The Audiophiliac drops by Stereo Buyers, where they sell all vintages and types of quality audio on the Internet.
Ex-movie theater projectionist Steve Guttenberg has also worked as a high-end audio salesman, and as a record producer. Steve currently reviews audio products for CNET and works as a freelance writer for Stereophile.
I visited Stereo Buyers' Brooklyn headquarters to get a first-hand look at their gear. Located in Red Hook, the facility was flooded by Hurricane Sandy last summer, and most of the inventory was literally underwater. Stereo Buyers' Adam Wexler did his best to prepare before the storm hit, but his best line in recalling the disaster was, "I bet you didn't know that Wilson Audio Watt/Puppy 5 speakers (that weigh over 100 pounds) can float, but they can. It was crazy and depressing; the financial losses were a bummer." He didn't have flood insurance, but Stereo Buyers managed to sell some of the water-damaged gear "as is." The building is in good shape now, and the newly stocked gear looks pristine.
Wexler told me about a woman who wanted him to clear out a house and a separate storage space with mountains of classic audio -- her husband was a hoarder -- but was in a mental hospital. Part of his treatment was letting go of the stuff. Wexler was interested in 250 pieces of gear, but it was a long and winding road, and the deal never went down. The man was released from the hospital and moved all the gear to another place, and didn't tell his wife where it was. The wife is still in touch, and still wants to sell the gear to Wexler.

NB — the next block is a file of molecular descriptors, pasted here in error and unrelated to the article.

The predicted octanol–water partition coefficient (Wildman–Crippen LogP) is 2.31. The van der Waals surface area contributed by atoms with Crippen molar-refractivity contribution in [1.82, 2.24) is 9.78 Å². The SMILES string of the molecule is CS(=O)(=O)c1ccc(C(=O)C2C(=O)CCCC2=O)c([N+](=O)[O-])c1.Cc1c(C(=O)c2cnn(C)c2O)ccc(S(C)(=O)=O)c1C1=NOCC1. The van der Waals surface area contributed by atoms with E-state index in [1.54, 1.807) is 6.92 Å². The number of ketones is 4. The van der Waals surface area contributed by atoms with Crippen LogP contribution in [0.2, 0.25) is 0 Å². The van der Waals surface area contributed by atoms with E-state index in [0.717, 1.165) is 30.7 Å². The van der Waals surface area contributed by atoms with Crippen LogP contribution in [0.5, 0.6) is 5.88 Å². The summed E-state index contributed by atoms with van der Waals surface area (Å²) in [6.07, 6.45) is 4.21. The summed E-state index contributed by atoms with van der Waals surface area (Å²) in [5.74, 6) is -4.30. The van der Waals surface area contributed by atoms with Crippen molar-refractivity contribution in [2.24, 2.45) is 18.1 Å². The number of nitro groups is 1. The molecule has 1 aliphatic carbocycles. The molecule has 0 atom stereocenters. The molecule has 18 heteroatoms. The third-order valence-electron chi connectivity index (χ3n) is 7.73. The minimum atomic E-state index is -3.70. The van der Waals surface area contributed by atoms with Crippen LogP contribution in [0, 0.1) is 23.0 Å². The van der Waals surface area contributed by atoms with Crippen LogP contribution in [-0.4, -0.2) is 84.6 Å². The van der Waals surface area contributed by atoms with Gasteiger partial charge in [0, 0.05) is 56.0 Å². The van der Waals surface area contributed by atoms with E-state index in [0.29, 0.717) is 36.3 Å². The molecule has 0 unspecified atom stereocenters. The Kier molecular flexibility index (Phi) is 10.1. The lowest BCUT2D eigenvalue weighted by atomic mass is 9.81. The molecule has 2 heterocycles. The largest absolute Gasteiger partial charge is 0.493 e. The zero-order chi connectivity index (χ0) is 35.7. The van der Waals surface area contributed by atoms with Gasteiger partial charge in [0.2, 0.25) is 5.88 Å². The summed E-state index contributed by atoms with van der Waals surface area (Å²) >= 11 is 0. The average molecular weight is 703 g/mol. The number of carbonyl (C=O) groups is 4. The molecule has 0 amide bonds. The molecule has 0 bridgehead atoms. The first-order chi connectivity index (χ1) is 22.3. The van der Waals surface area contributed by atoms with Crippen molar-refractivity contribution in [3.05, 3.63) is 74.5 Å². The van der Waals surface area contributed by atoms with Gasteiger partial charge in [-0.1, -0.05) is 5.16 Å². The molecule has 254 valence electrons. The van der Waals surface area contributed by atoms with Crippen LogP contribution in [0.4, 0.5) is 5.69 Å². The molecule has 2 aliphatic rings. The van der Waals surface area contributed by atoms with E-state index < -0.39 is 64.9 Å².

A lot of stuff comes from widows and older people who can't deal with the hassles involved with shipping heavy and/or very delicate gear. Wexler will pick up within a 90-mile radius of his place; he's been buying and selling audio for 13 years.
Stereo Buyers is the purchasing side of the business; the gear is sold through Wexler's High-End Audio Auctions' eBay store. I was surprised that most of the gear is sold to audiophiles in California, and a lot of it winds up in China, Hong Kong, Russia, and Japan. The Middle East is also a big market for used American high-end gear, the worldwide audiophile market dwarfs the American scene. I think that's sad; we don't appreciate our own gear as much as people in other lands do.
Hanging out at Stereo Buyers I spotted a beautiful Cary 805 Anniversary Edition tube amp; Wexler told me it came from a U.N. diplomat who is moving back home. There was a really cool-looking Marshall guitar amp that came out of Jimi Hendrix's Electric Lady Studios in Manhattan. A few VPI and Denon turntables passed through the store recently. Wexler bought a large collection of speaker drivers (woofers, tweeters, and so on) from a designer, so he's selling these drivers to folks who want to build their own speakers.
Wexler can sometimes put together complete, under-$500 stereo systems for people who can pick up the gear. Interested parties should contact Stereo Buyers and see what's available.